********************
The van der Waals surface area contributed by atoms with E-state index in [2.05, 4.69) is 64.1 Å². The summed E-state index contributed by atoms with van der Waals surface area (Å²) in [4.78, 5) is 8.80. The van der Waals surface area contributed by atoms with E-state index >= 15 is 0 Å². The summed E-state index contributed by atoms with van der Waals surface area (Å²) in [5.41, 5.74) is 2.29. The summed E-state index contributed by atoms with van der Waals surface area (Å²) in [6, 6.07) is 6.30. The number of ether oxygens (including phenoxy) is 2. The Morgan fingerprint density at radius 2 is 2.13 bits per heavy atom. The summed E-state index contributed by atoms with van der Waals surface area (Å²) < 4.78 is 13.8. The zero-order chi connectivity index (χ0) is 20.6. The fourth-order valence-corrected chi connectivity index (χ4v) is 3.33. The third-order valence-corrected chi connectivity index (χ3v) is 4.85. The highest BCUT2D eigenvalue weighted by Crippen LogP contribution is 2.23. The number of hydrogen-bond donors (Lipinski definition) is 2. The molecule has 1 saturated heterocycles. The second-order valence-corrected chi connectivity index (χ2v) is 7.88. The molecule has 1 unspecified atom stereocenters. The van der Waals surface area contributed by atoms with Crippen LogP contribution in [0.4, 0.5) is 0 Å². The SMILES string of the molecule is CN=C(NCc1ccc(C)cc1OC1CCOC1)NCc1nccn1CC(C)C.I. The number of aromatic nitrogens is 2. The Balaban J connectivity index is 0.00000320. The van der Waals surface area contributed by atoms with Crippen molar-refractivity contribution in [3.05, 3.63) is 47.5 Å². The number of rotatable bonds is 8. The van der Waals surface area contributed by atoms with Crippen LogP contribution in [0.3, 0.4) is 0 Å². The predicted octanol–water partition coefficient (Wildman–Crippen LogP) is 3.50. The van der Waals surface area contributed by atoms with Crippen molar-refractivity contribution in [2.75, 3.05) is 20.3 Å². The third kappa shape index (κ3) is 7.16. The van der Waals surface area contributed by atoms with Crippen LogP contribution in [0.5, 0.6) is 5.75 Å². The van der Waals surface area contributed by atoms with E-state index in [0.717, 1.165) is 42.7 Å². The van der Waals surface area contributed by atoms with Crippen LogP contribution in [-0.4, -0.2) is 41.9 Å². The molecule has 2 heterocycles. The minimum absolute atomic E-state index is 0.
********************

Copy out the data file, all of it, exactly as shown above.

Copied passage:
The van der Waals surface area contributed by atoms with E-state index in [2.05, 4.69) is 64.1 Å². The summed E-state index contributed by atoms with van der Waals surface area (Å²) in [4.78, 5) is 8.80. The van der Waals surface area contributed by atoms with E-state index >= 15 is 0 Å². The summed E-state index contributed by atoms with van der Waals surface area (Å²) in [5.41, 5.74) is 2.29. The summed E-state index contributed by atoms with van der Waals surface area (Å²) in [6, 6.07) is 6.30. The number of ether oxygens (including phenoxy) is 2. The Morgan fingerprint density at radius 2 is 2.13 bits per heavy atom. The summed E-state index contributed by atoms with van der Waals surface area (Å²) < 4.78 is 13.8. The zero-order chi connectivity index (χ0) is 20.6. The fourth-order valence-corrected chi connectivity index (χ4v) is 3.33. The third-order valence-corrected chi connectivity index (χ3v) is 4.85. The highest BCUT2D eigenvalue weighted by Crippen LogP contribution is 2.23. The number of hydrogen-bond donors (Lipinski definition) is 2. The molecule has 1 saturated heterocycles. The second-order valence-corrected chi connectivity index (χ2v) is 7.88. The molecule has 1 unspecified atom stereocenters. The van der Waals surface area contributed by atoms with Crippen LogP contribution in [0.4, 0.5) is 0 Å². The SMILES string of the molecule is CN=C(NCc1ccc(C)cc1OC1CCOC1)NCc1nccn1CC(C)C.I. The number of aromatic nitrogens is 2. The Balaban J connectivity index is 0.00000320. The van der Waals surface area contributed by atoms with Crippen molar-refractivity contribution in [3.05, 3.63) is 47.5 Å². The number of rotatable bonds is 8. The van der Waals surface area contributed by atoms with Crippen LogP contribution in [0.3, 0.4) is 0 Å². The predicted octanol–water partition coefficient (Wildman–Crippen LogP) is 3.50. The van der Waals surface area contributed by atoms with Crippen molar-refractivity contribution in [2.75, 3.05) is 20.3 Å². The third kappa shape index (κ3) is 7.16. The van der Waals surface area contributed by atoms with Crippen LogP contribution in [0.5, 0.6) is 5.75 Å². The van der Waals surface area contributed by atoms with E-state index in [0.717, 1.165) is 42.7 Å². The van der Waals surface area contributed by atoms with Crippen LogP contribution in [-0.4, -0.2) is 41.9 Å². The molecule has 2 heterocycles. The minimum absolute atomic E-state index is 0.